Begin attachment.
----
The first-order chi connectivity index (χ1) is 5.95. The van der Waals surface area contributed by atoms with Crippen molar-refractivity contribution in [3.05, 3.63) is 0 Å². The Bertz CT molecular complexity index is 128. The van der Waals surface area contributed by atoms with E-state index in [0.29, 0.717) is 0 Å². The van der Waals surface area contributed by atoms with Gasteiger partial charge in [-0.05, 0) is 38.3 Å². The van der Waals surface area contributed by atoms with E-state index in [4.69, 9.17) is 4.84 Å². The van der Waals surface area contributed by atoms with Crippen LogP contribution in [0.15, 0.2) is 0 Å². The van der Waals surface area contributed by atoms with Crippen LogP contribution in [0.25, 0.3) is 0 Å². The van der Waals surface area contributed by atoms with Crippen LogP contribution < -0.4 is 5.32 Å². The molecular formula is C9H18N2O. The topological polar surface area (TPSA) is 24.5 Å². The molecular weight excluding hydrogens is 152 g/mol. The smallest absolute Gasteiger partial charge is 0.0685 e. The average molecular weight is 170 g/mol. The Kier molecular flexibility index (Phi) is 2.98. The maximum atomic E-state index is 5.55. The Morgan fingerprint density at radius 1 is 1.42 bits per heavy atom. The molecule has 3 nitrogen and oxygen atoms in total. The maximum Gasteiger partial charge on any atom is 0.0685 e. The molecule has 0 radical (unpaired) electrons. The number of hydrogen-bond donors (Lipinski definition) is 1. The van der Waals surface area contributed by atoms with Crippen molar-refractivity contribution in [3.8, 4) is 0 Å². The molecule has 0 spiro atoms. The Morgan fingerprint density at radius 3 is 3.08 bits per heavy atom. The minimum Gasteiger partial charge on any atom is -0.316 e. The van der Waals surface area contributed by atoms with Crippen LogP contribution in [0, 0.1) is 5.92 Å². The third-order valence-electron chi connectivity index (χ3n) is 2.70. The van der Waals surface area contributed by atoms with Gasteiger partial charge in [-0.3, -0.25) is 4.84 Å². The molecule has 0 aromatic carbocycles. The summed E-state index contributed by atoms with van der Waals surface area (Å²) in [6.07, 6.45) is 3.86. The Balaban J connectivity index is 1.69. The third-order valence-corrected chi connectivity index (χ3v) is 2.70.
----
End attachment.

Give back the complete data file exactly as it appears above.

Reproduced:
The first-order chi connectivity index (χ1) is 5.95. The van der Waals surface area contributed by atoms with Crippen molar-refractivity contribution in [3.05, 3.63) is 0 Å². The Bertz CT molecular complexity index is 128. The van der Waals surface area contributed by atoms with E-state index in [0.29, 0.717) is 0 Å². The van der Waals surface area contributed by atoms with Gasteiger partial charge in [-0.05, 0) is 38.3 Å². The van der Waals surface area contributed by atoms with E-state index in [4.69, 9.17) is 4.84 Å². The van der Waals surface area contributed by atoms with Crippen LogP contribution in [0.15, 0.2) is 0 Å². The van der Waals surface area contributed by atoms with Crippen LogP contribution in [0.25, 0.3) is 0 Å². The van der Waals surface area contributed by atoms with Crippen LogP contribution < -0.4 is 5.32 Å². The molecular formula is C9H18N2O. The topological polar surface area (TPSA) is 24.5 Å². The molecular weight excluding hydrogens is 152 g/mol. The smallest absolute Gasteiger partial charge is 0.0685 e. The average molecular weight is 170 g/mol. The Kier molecular flexibility index (Phi) is 2.98. The maximum atomic E-state index is 5.55. The Morgan fingerprint density at radius 1 is 1.42 bits per heavy atom. The molecule has 3 nitrogen and oxygen atoms in total. The maximum Gasteiger partial charge on any atom is 0.0685 e. The molecule has 0 radical (unpaired) electrons. The number of hydrogen-bond donors (Lipinski definition) is 1. The van der Waals surface area contributed by atoms with Crippen molar-refractivity contribution in [3.8, 4) is 0 Å². The molecule has 0 spiro atoms. The Morgan fingerprint density at radius 3 is 3.08 bits per heavy atom. The minimum Gasteiger partial charge on any atom is -0.316 e. The van der Waals surface area contributed by atoms with Crippen LogP contribution in [0, 0.1) is 5.92 Å². The third-order valence-electron chi connectivity index (χ3n) is 2.70. The van der Waals surface area contributed by atoms with Gasteiger partial charge in [-0.3, -0.25) is 4.84 Å². The molecule has 0 aromatic carbocycles. The summed E-state index contributed by atoms with van der Waals surface area (Å²) in [6.07, 6.45) is 3.86. The Balaban J connectivity index is 1.69. The third-order valence-corrected chi connectivity index (χ3v) is 2.70.